A Virginia teenager who was placed on the no-fly list and barred from returning home to the United States from Kuwait arrived at Dulles International Airport on Friday morning for an emotional reunion with his family.
Gulet Mohamed, a 19-year-old U.S. citizen from Alexandria, entered the arrivals terminal nearly two hours after his United Airlines flight landed. His attorneys said he had been kept after the flight by U.S. Customs and Border Protection agents.
As he emerged from the gate around 8:40 a.m., his brother Abdi Mohamed, 28, sprinted over and hugged him, shouting "Gulet!" repeatedly.
A sea of media then engulfed the teenager, even before he had a chance to embrace his mother. Mohamed - dressed in a worn hooded sweat shirt and sweat pants, his baby face framed by a fuzzy beard - smiled and pulled his hood over his face.
"My voice has been heard," he said moments later. But "there's other Muslims and non-Muslims that are still being tortured."
Mohamed was detained in Kuwait last month at the behest of the United States, according to his attorneys. They allege that Mohamed was beaten by Kuwaiti officials who questioned him about his travels in Yemen and Somalia after he left the United States in March 2009.
After Mohamed's family sued the government over the no-fly order, U.S. officials said the teenager would be allowed to leave Kuwait and fly to Washington. Mohamed arrived on United Airlines Flight 981 shortly before 7 a.m.
His attorneys said they tried to get immediate access to Mohamed, but were told by customs officials that the teenager was being questioned by the FBI.
The attorneys protested, saying Mohamed did not want to be asked anything without a lawyer present. After about 30 minutes, the lawyers said that customs agents told them Mohamed was not being questioned, but was being processed for his reentry into the United States.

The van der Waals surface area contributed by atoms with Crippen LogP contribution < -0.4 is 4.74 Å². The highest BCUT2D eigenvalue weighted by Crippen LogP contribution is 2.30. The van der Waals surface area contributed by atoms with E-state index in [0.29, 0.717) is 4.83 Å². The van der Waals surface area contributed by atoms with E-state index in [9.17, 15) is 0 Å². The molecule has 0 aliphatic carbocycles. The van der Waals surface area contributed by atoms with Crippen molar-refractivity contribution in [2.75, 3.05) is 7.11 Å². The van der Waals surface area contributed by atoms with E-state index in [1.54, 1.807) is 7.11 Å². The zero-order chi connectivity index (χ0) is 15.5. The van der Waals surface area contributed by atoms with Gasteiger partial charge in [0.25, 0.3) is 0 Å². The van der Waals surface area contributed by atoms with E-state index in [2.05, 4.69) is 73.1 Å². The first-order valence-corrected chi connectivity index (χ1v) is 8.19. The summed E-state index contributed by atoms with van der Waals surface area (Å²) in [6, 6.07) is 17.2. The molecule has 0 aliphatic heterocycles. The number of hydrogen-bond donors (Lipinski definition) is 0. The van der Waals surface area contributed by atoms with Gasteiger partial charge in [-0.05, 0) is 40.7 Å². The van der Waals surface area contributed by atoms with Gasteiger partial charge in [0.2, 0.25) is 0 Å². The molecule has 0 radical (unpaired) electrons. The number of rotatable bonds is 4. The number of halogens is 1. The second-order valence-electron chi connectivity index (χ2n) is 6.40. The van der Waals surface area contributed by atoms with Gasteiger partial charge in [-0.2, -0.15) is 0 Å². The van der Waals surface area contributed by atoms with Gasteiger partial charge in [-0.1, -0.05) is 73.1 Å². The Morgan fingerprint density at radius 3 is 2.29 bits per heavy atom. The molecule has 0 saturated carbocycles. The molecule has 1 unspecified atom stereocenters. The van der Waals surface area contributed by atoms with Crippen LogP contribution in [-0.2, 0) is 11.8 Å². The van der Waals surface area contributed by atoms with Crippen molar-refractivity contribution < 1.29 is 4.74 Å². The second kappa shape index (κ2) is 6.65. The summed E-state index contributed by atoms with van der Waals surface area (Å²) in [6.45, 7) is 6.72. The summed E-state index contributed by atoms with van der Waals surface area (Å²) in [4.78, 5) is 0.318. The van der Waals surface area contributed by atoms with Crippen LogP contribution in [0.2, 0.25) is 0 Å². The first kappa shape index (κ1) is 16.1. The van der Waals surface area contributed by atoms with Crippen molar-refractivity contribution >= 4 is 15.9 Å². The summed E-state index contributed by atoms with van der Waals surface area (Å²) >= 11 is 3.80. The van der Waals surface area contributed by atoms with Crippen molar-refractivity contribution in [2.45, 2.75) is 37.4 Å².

Mohamed's relatives, bearing flowers and balloons, were visibly distraught. "We're so upset about this," said his sister, Zahra Mohamed, 26, who was fighting back tears. "We were so happy for him to come. Just give him to us."
Laster, as he left the airport in a taxicab, Gulet said in a brief interview that "it feels great to be back."
"I feel great. I feel wonderful," he said. Asked whether he was scared during his time in Kuwait, he said, "Of course I was scared. I'm still scared."
Mohamed's family has said that said he went overseas to study Arabic and Islam, stayed only a few weeks in Yemen, and then lived with relatives in Somalia and Kuwait. They said he has no connection with extremists.
Gadeir Abbas, a staff attorney with the Council on American-Islamic Relations who is representing Mohamed along with Nadhira al-Khalili, said FBI agents in Kuwait also tried to question the teenager despite the fact that he told them he wanted his American attorneys present for any interrogation.
Civil liberties groups allege that Mohamed's case is part of a pattern in which American citizens are barred from flying to the United States so they can be questioned by U.S. agents while overseas and without counsel.
Mohamed's attorneys sued Attorney General Eric H. Holder Jr., FBI Director Robert S. Mueller III, Terrorist Screening Center Director Timothy Healy and their respective agencies in federal court in Alexandria. They alleged that Mohamed's 14th Amendment right to reside in the United States and to reenter the country from abroad was being violated. And they asked U.S. District Judge Anthony J. Trenga to order the government to allow Mohamed to return home.
Justice Department lawyer Paul Freeborne told the judge that Mohamed would be taken from a Kuwait detention center Thursday and allowed onto the flight from Kuwait to Washington.
The judge said he did not need to issue an order, given the government's statement, but said he would hold a hearing Friday if Mohamed was not allowed to leave.
Mohamed is the youngest of seven children in a family that fled Somalia when he was a baby. He became a U.S. citizen about five years ago, family members said.
Abbas said he might sue the U.S. government for violating Mohamed's rights by orchestrating his detention and attempting to question him without an attorney present.
A State Department spokesman said this month that Mohamed was not detained at the behest of the United States.
Staff writer Tara Bahrampour contributed to this report.